A simple administrative act, a routine Australian government provision has ignited a debate that overlooks its intrinsic value. A few days ago, the executive branch of the government decided that the approval threshold for foreigners purchasing land would be lowered from 240 to 15 million Australian dollars, which is equivalent to $11.7 US dollars. In addition to this value, real estate sales need to be submitted to a Foreign Investment Review Board emanating from the government. Essentially, Canberra wants to control transactions, assure that they abide by regulations, and prevent that they converge toward hostile interests. The fear is founded and justified by Australia’s countenance over the past few years. The territory is vast and sparsely populated (23 million inhabitants in an area 26 times the size of Italy), especially because of its restrictive policies adopted toward immigration. The climate is among the most arid in the world, water is a strategic resource, and agriculture is a stronghold of its productive activities. Land sales are therefore a social subject, capable of touching the nerves of public opinion. There are two primary aspects of the debate. The first is the ancestral relationship with the earth, the primary good that identifies the country, property, and family. The second is the worry regarding the use of resources, food quality, sustainable crops, and violating its relationship with nature.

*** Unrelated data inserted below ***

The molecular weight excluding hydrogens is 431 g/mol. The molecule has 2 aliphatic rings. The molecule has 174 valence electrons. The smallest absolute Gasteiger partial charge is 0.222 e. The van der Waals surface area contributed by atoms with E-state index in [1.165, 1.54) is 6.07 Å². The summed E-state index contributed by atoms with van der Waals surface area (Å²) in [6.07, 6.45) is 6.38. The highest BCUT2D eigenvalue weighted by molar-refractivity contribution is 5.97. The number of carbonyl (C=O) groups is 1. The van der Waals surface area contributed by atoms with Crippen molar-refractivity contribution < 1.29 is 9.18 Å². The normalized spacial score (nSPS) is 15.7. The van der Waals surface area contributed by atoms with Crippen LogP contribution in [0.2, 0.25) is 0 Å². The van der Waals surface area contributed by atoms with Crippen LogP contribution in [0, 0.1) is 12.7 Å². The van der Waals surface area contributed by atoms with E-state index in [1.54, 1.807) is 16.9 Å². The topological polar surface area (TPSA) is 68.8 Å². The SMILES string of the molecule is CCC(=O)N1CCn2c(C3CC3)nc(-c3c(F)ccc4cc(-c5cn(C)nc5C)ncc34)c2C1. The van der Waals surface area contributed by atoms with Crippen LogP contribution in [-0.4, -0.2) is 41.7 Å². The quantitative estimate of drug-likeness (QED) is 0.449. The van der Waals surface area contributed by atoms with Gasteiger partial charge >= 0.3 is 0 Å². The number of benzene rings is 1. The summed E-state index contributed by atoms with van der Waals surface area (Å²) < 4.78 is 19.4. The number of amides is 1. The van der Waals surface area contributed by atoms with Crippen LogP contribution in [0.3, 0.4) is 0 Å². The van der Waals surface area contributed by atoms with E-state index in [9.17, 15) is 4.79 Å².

The themes debated go beyond the contingent alarm. In reality, more than 90% of the land is still in Australian hands—public or private—and land acquisitions represent only an irrelevant fraction of foreign investments. Even though they doubled between 2011 and 2012, FDI in agriculture, forestry, and fishing only reached $1.3 million. The number practically disappears with respect to the $230 million invested in the mining sector, the $89 million in manufacturing, and $70 million in finance. The real motivation behind the provision needs to be sought elsewhere, where the topic of political stability prevails. Tony Abbott’s conservative government is increasingly weak. Declining in polls, it seriously risks redelivering the country to the labor party after a brief stint in government. It narrowly succeeded in passing a recent vote of confidence. The adoption of measures that strike voters’ minds before wallets is an easy solution. In fact, the limit imposed on land purchases seems to contrast a Chinese presence that is more and more cumbersome for Australia. Three countries—New Zealand, USA, and Chile—are experts in this. Therefore, the provision is in fact a limit imposed on Beijing, and for this reason it stimulates a strong debate. China has been Australia’s primary trading partner for years (both for imports and exports), but large swaths of public opinion and the government consider this situation to be harbinger of a deadly dependence. China has effectively dragged the Australian economy, but national sovereignty was compromised with the concession of natural and mineral resources. Now, the government is sounding the alarm because it knows the fears of a Chinese invasion, the corruption of food products, and the sacking of natural resources are widely perceived. Obviously, it’s impossible to establish if the worry is in line with reality; but a strategic debate results that concerns us all. Managing territories, the limits of the national state, and the compromise of rights for economic ends are strategic themes, among the many that cumbersome China has forced to negotiate.